Transgenic animal
Genetically enginnered animal or offspring of genetically engineered animals. The transgenic animal usually contains material from at lease one unrelated organism, such as from a virus, plant, or other animal. See Transgenic.

Transgenic plant
Genetically engineered plant or offspring of genetically engineered plants. The transgenic plant usually contains material from at least one unrelated organisms, such as from a virus, animal, or other plant. See Transgenic.

Transition-state intermediate
In a chemical reaction, an unstable and high-energy configuration assumed by reactants on the way to making products. Enzymes are thought to bind and stabilize the transition state, thus lowering the energy of activation needed to drive the reaction to completion.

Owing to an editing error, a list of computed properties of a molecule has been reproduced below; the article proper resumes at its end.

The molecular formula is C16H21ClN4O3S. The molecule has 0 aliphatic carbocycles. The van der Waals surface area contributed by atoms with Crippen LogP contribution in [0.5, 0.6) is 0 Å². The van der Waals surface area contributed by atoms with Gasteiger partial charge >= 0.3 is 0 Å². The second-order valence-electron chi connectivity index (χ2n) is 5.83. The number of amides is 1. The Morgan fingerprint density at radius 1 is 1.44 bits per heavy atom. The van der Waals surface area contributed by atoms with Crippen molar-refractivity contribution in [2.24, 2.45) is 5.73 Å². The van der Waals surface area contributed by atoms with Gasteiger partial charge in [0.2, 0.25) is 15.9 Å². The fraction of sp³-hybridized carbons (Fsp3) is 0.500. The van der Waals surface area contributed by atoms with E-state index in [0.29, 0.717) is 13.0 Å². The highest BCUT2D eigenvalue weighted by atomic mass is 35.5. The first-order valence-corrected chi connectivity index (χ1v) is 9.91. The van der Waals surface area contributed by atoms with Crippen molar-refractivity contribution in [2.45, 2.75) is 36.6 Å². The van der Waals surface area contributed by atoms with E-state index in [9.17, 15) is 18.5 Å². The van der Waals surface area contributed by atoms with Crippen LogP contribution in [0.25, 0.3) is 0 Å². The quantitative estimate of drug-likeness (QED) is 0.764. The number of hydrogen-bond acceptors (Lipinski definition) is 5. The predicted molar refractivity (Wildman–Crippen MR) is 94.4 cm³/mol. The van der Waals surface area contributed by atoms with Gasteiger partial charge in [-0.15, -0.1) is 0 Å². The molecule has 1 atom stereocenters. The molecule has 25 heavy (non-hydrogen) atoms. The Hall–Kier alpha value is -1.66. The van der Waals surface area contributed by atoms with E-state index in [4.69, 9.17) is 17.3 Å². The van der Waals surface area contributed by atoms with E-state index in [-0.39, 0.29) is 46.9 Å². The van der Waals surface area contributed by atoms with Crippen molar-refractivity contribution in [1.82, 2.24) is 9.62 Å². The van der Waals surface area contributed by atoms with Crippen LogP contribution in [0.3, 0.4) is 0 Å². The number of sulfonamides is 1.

The process of converting the genetic infor- mation of an mRNA on ribosomes into a polypeptide. Transfer RNA molecules carry the appropriate amino acids to the ribosome, where they are joined by peptide bonds.

The movement or reciprocal exchange of large-chromosomal segments, typically between two different chromosomes.

Transposable genetic element
See Transposon.

The movement of a DNA segment within the genome of an organism.

tRNA (transfer RNA)
The class of small RNA molecules that transfer amino acids to the ribosome during protein synthesis. See Transfer RNA.

A proteolytic enzyme that hydrolyzes peptide bonds on the carboxyl side of the amino acids arginine and lysine.